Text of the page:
It is Monday at about 1:30 in the afternoon. It’s stopped raining, though it never really was raining. Spitting is the word my mother would use long ago when the world was young. And, now, what might become rain hangs in the air, an invisible curtain of moolecules, (I love the typo), waiting to coat everything with a film of moisture just short of wet.
It is cool, and the sky is stuffed with clouds, bumps and soft humps of them; blue-gray cotton cushion clouds hanging, packed side to side, front to back above and still, paused like sheep waiting for the gate to open. There’s no menace. There might be if there was a breath of a breeze; but the wind’s sleeping, stretched out above them with its hands behind its head and its legs crossed at the ankles, I suppose, on the sunny side.
Behind the scrim of trees across the road that goes by the front of our home are the railroad tracks, and beyond the railroad tracks where two or three freights go rumbling by each week; long ones you can feel shuddering through your chest, beating a slow click…..clack as the wheels crawl along rails which squeak occasionally, squeaking under the load of coal going north and wood going south; behind that scrim, beyond those tracks, the only sound but birds at the feeders in the front and back of the house is of the crew at work clearing the power company’s right of way. “That’s men,” I found myself thinking, thumping, buzzing, pounding, clanging, humming; men and their tools. Men, doing what comes naturally.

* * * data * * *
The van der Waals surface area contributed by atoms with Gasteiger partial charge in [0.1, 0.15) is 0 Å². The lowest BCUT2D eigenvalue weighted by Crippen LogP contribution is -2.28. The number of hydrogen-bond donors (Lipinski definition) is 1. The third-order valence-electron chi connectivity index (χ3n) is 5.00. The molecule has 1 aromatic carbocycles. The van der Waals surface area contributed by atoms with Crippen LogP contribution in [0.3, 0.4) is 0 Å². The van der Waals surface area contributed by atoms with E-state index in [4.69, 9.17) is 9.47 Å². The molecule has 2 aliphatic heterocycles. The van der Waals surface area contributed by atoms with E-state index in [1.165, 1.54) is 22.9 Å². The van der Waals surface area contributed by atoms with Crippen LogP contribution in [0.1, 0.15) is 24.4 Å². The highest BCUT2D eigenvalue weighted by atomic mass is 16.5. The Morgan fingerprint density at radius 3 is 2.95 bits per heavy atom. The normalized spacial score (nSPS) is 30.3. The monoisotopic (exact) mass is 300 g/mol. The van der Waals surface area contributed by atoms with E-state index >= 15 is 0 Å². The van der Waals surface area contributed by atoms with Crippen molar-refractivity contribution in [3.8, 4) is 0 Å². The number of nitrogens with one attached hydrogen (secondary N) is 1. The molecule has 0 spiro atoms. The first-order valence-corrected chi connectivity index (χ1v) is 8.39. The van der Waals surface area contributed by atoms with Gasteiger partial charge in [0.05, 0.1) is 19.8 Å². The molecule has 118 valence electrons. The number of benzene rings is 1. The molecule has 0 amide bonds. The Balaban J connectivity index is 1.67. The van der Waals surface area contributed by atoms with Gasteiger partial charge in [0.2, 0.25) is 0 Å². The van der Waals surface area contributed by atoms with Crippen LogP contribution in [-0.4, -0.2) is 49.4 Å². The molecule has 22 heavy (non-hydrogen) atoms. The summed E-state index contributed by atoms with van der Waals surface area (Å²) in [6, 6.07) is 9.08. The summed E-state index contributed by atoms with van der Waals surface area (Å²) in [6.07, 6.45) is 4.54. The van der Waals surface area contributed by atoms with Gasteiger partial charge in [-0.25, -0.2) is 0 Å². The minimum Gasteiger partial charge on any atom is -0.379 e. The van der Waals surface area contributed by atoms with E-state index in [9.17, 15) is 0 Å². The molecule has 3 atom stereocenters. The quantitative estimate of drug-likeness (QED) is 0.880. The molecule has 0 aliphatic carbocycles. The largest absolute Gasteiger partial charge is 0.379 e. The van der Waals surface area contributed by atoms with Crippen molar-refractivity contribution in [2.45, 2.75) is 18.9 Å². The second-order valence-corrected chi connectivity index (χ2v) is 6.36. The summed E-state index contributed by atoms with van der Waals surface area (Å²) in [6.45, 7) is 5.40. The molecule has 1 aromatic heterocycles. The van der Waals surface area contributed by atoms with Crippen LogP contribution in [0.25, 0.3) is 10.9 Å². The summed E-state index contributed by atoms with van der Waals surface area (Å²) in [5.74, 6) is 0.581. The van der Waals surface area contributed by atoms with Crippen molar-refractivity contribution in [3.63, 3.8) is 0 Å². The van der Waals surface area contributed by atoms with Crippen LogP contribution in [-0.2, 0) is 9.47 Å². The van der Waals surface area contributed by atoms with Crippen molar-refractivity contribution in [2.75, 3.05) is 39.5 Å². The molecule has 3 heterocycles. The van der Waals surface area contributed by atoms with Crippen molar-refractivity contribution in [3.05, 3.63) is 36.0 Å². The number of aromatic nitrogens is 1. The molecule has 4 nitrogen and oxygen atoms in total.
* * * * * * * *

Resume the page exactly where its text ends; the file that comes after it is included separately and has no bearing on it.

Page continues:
Occasionally one hears a deep “THUMP!”, the sound of a felled tree. Then comes the angry buzz of a chain saw. Then comes the sputter and the roar, the hungry, deeper roar of a wood chipper. Another tree is being eaten.
And, the trees stand silent. And the river, quiet and still, flows past my window, beyond the meadow now thick with wild vines and and all manner of little animals beneath them sleeping the day away until night falls and they come out; animals I know are there but which I have never seen; they come out to sniff and eat and wander by the houses set all in a row along the bank above the vine covered meadow by the river’s edge.